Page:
SQL SERVER – DMV to Identify Incremental Statistics – Performance improvements in SQL Server 2014 – Part 3

This is the third part of the series Incremental Statistics. Here is the index of the complete series.


In earlier two parts we have seen what is incremental statistics and its simple example. In this blog post we will be discussing about DMV, which will list all the statistics which are enabled for Incremental Updates.

SELECT  OBJECT_NAME(sys.stats.OBJECT_ID) AS TableName,
sys.columns.name AS ColumnName,
sys.stats.name AS StatisticsName
FROM   sys.stats
INNER JOIN sys.stats_columns ON sys.stats.OBJECT_ID = sys.stats_columns.OBJECT_ID
AND sys.stats.stats_id = sys.stats_columns.stats_id
INNER JOIN sys.columns ON sys.stats.OBJECT_ID = sys.columns.OBJECT_ID
AND sys.stats_columns.column_id = sys.columns.column_id
WHERE   sys.stats.is_incremental = 1

If you run above script in the example displayed, in part 1 and part 2 you will get resultset as following.

When you execute the above script, it will list all the statistics in your database which are enabled for Incremental Update. The script is very simple and effective. If you have any further improved script, I request you to post in the comment section and I will post that on blog with due credit.

Reference: Pinal Dave (http://blog.sqlauthority.com)

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SQL SERVER – Simple Example of Incremental Statistics – Performance improvements in SQL Server 2014 – Part 2

This is the second part of the series Incremental Statistics. Here is the index of the complete series.


In part 1 we have understood what is incremental statistics and now in this second part we will see a simple example of incremental statistics. This blog post is heavily inspired from my friend Balmukund’s must read blog post. If you have partitioned table and lots of data, this feature can be specifically very useful.

Prerequisite

Here are two things you must know before you start with the demonstrations.

AdventureWorks – For the demonstration purpose I have installed AdventureWorks 2012 as an AdventureWorks 2014 in this demonstration.

Partitions – You should know how partition works with databases.

Setup Script

Here is the setup script for creating Partition Function, Scheme, and the Table. We will populate the table based on the SalesOrderDetails table from AdventureWorks.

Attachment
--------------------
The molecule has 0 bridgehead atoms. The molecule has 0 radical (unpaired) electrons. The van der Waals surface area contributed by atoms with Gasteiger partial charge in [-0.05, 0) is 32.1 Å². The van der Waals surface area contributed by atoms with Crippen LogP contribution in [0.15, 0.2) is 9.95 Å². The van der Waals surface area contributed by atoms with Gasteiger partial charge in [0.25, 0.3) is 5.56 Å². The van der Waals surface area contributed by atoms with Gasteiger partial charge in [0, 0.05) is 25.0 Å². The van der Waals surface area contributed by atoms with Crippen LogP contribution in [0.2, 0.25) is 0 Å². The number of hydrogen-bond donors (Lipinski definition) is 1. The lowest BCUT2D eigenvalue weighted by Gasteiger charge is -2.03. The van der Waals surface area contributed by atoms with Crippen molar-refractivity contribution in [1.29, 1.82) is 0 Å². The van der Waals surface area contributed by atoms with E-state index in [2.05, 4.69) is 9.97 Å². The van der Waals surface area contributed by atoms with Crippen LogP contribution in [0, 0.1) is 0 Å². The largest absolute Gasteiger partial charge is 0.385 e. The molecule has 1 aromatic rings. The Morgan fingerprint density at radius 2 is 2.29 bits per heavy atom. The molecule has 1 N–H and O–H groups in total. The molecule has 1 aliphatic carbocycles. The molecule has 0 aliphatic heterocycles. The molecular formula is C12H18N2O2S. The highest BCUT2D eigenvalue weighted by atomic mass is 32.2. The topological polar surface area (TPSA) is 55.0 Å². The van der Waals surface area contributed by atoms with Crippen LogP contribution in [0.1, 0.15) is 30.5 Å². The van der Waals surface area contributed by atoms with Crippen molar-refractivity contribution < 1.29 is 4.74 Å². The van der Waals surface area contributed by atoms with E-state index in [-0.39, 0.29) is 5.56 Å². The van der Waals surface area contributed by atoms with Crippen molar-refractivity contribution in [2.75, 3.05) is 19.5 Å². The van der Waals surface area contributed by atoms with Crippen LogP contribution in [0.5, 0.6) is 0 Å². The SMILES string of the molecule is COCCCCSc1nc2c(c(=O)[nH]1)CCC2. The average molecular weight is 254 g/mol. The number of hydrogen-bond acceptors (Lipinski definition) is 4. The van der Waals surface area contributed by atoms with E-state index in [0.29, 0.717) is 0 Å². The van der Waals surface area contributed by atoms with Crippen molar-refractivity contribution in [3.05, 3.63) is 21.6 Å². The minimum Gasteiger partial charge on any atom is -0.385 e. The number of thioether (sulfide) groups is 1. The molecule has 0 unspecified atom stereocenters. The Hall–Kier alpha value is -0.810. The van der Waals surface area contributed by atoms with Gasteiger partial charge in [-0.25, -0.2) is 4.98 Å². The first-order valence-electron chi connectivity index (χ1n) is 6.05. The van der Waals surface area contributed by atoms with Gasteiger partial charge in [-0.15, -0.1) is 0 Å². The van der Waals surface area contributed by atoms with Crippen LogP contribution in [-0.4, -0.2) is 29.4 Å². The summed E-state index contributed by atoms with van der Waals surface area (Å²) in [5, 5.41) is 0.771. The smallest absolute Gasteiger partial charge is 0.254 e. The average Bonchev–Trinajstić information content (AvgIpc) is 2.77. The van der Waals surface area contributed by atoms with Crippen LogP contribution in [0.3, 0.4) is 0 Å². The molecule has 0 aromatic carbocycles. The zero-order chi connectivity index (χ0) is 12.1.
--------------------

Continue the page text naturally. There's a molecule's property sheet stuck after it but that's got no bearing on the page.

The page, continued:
-- Use Database
USE AdventureWorks2014
GO
-- Create Partition Function
CREATE PARTITION FUNCTION IncrStatFn (INT) AS RANGE LEFT FOR VALUES
(44000, 54000, 64000, 74000)
GO
-- Create Partition Scheme
CREATE PARTITION SCHEME IncrStatSch AS PARTITION [IncrStatFn] TO
([PRIMARY], [PRIMARY], [PRIMARY], [PRIMARY], [PRIMARY])
GO
-- Create Table Incremental_Statistics
CREATE TABLE [IncrStatTab](
[SalesOrderID] [int] NOT NULL,
[SalesOrderDetailID] [int] NOT NULL,
[CarrierTrackingNumber] [nvarchar](25) NULL,
[OrderQty] [smallint] NOT NULL,
[ProductID] [int] NOT NULL,
[SpecialOfferID] [int] NOT NULL,
[UnitPrice] [money] NOT NULL,
[UnitPriceDiscount] [money] NOT NULL,
[ModifiedDate] [datetime] NOT NULL)
ON IncrStatSch(SalesOrderID)
GO
-- Populate Table
INSERT INTO [IncrStatTab]([SalesOrderID], [SalesOrderDetailID],
[CarrierTrackingNumber], [OrderQty], [ProductID],
[SpecialOfferID], [UnitPrice],   [UnitPriceDiscount], [ModifiedDate])
SELECT     [SalesOrderID], [SalesOrderDetailID],
[CarrierTrackingNumber], [OrderQty], [ProductID],
[SpecialOfferID], [UnitPrice],   [UnitPriceDiscount], [ModifiedDate]
FROM       [Sales].[SalesOrderDetail]
WHERE      SalesOrderID < 54000
GO

Check Details

Now we will check details in the partition table IncrStatSch.

-- Check the partition
SELECT *
FROM sys.partitions
WHERE OBJECT_ID = OBJECT_ID('IncrStatTab')
GO

You will notice that only a few of the partition are filled up with data and remaining all the partitions are empty.

Now we will create statistics on the Table on the column SalesOrderID.

However, here we will keep adding one more keyword which is INCREMENTAL = ON. Please note this is the new keyword and feature added in SQL Server 2014. It did not exist in earlier versions.

-- Create Statistics
CREATE STATISTICS IncrStat
ON [IncrStatTab] (SalesOrderID)
WITH FULLSCAN, INCREMENTAL = ON
GO

Now we have successfully created statistics let us check the statistical histogram of the table.